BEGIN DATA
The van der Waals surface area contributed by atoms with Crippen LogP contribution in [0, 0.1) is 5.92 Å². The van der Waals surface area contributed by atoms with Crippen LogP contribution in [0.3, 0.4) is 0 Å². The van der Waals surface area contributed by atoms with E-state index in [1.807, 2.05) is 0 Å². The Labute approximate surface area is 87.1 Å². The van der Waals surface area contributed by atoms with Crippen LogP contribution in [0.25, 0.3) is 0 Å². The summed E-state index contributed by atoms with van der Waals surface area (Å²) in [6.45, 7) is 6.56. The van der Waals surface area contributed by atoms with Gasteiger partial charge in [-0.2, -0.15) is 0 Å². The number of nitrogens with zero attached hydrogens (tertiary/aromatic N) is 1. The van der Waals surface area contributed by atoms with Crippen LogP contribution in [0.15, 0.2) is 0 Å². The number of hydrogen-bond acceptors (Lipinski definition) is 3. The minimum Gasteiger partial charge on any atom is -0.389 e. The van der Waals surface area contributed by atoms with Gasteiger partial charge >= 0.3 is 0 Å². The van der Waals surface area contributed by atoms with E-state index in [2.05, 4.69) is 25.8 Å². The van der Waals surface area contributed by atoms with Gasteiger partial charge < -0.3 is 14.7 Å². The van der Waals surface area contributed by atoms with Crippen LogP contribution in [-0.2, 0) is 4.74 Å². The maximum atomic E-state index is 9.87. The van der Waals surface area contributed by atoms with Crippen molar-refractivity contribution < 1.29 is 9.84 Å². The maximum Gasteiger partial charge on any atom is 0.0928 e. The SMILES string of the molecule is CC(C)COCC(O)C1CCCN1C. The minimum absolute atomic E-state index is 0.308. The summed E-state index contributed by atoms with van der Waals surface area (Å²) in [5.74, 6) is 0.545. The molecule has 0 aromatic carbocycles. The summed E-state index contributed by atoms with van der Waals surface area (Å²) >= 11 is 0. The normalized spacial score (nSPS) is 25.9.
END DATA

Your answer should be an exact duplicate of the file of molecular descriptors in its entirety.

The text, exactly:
The van der Waals surface area contributed by atoms with Crippen LogP contribution in [0, 0.1) is 5.92 Å². The van der Waals surface area contributed by atoms with Crippen LogP contribution in [0.3, 0.4) is 0 Å². The van der Waals surface area contributed by atoms with E-state index in [1.807, 2.05) is 0 Å². The Labute approximate surface area is 87.1 Å². The van der Waals surface area contributed by atoms with Crippen LogP contribution in [0.25, 0.3) is 0 Å². The summed E-state index contributed by atoms with van der Waals surface area (Å²) in [6.45, 7) is 6.56. The van der Waals surface area contributed by atoms with Gasteiger partial charge in [-0.2, -0.15) is 0 Å². The number of nitrogens with zero attached hydrogens (tertiary/aromatic N) is 1. The van der Waals surface area contributed by atoms with Crippen LogP contribution in [0.15, 0.2) is 0 Å². The number of hydrogen-bond acceptors (Lipinski definition) is 3. The minimum Gasteiger partial charge on any atom is -0.389 e. The van der Waals surface area contributed by atoms with Gasteiger partial charge >= 0.3 is 0 Å². The van der Waals surface area contributed by atoms with E-state index in [2.05, 4.69) is 25.8 Å². The van der Waals surface area contributed by atoms with Gasteiger partial charge < -0.3 is 14.7 Å². The van der Waals surface area contributed by atoms with Crippen LogP contribution in [-0.2, 0) is 4.74 Å². The maximum atomic E-state index is 9.87. The van der Waals surface area contributed by atoms with Crippen molar-refractivity contribution < 1.29 is 9.84 Å². The maximum Gasteiger partial charge on any atom is 0.0928 e. The SMILES string of the molecule is CC(C)COCC(O)C1CCCN1C. The minimum absolute atomic E-state index is 0.308. The summed E-state index contributed by atoms with van der Waals surface area (Å²) in [5.74, 6) is 0.545. The molecule has 0 aromatic carbocycles. The summed E-state index contributed by atoms with van der Waals surface area (Å²) >= 11 is 0. The normalized spacial score (nSPS) is 25.9.